Classic Whites

 

The Classic Whites 

Three white wine grapes produce the majority of the world’s most renowned white wines. 

Chardonnay

[Pronounced SHAR-doh-nay] The king of whites, Chard remains the most popular white wine in the world. 

Origins: Chard is one of the most popular white grape varieties throughout North America, as well as the white grape of the Burgundy region of France and one of the Chardonnay is a key grape in Champagne. It's adaptable, so it can grow well all over the world. And it can be crafted by the wine maker into many styles, based on where it grows and how it is made. Chardonnay takes oak well, and many higher priced Chardonnays are typically fermented and/or aged in oak barrels. When Chardonnay is aged in oak barrels, it may pick up vanilla overtones in its aromas and flavor. Chardonnay also ages well in the bottle, though it will not age as long as many red wines. 

Flavor Profile: Very easy to enjoy thanks to its full, round body and buttery, appley flavors laced with toastiness (the latter comes from the oak barrels used in making most California Chardonnays). 

Goes with: Appetizers, creamy cheeses, egg dishes, shellfish, rich fish dishes, cream soups, chicken or veal in rich cream or butter sauces, pasta in creamy sauces, cheese or mushroom polentas and rice dishes, vegetarian dishes.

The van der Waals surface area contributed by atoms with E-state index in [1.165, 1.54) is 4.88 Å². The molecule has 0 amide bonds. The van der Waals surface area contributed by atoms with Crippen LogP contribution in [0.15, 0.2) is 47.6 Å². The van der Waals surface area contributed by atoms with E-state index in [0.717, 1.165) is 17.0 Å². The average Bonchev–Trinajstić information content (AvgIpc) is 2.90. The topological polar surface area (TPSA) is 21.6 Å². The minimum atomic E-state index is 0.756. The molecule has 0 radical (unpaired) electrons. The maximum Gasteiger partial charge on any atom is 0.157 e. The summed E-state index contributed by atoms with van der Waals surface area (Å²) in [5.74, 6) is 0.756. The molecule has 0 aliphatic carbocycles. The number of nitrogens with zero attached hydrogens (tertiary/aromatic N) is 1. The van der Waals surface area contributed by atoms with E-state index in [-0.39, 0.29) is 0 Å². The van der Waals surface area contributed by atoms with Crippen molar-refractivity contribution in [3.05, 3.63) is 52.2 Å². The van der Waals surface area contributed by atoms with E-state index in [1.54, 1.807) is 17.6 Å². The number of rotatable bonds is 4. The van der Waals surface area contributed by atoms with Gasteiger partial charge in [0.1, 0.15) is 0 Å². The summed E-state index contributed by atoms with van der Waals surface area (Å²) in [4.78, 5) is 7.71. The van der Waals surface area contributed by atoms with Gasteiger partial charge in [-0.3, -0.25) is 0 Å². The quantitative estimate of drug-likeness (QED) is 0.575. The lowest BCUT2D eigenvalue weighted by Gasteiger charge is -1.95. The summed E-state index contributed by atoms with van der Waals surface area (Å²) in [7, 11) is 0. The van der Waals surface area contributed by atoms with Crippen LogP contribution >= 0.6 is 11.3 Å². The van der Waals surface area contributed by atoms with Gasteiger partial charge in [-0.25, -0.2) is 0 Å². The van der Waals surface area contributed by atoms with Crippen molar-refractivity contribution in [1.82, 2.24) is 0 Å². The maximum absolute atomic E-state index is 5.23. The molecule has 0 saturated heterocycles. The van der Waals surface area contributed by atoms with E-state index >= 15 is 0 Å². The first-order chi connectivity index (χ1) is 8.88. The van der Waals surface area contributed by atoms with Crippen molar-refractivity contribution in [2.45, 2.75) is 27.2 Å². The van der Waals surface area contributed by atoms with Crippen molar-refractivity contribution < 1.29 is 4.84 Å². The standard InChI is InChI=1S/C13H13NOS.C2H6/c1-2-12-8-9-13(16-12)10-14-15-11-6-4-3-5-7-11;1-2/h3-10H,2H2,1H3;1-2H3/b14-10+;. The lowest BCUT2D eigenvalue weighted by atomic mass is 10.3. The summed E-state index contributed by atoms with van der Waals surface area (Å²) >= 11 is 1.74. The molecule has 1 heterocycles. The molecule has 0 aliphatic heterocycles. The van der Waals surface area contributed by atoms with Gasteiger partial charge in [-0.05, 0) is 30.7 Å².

Sauvignon Blanc

[Pronounced SOH-vee-nyawn blawnc] is considered by the greatest chefs to be the most food-worthy of wines. Also called Fumé Blanc (FEW-may blawnc) by some California and Northwest producers. 

Origins: The grape of the dry, flinty Sancerre whites from the Loire region in France and the predominant grape of the prestigious white Bordeaux, Sauv Blanc is producing incredible crisp, dry whites in the cool climates of the southern hemisphere — South Africa, Chile, and especially New Zealand. 

Flavor Profile: An "in-your-face" wine, reminiscent of grass, herbs, citrus — especially lime & grapefruit, and rich tropical fruits like fig and melon. Sauvignon Blanc is sharp and acidic, an often delicate, light- to medium-bodied wine. Except in California the US, it rarely oaked. Its herbal flavors can range from new mown grass to dill, celery, or asparagus. The more floral versions are reminiscent of orange blossom, honeysuckle, or spices like nutmeg. The fruit of Sauvignon Blanc tends toward citrus and tropical fruits, such as grapefruit, lemon, lime, green apple, pineapple, pear, melon, or lychee.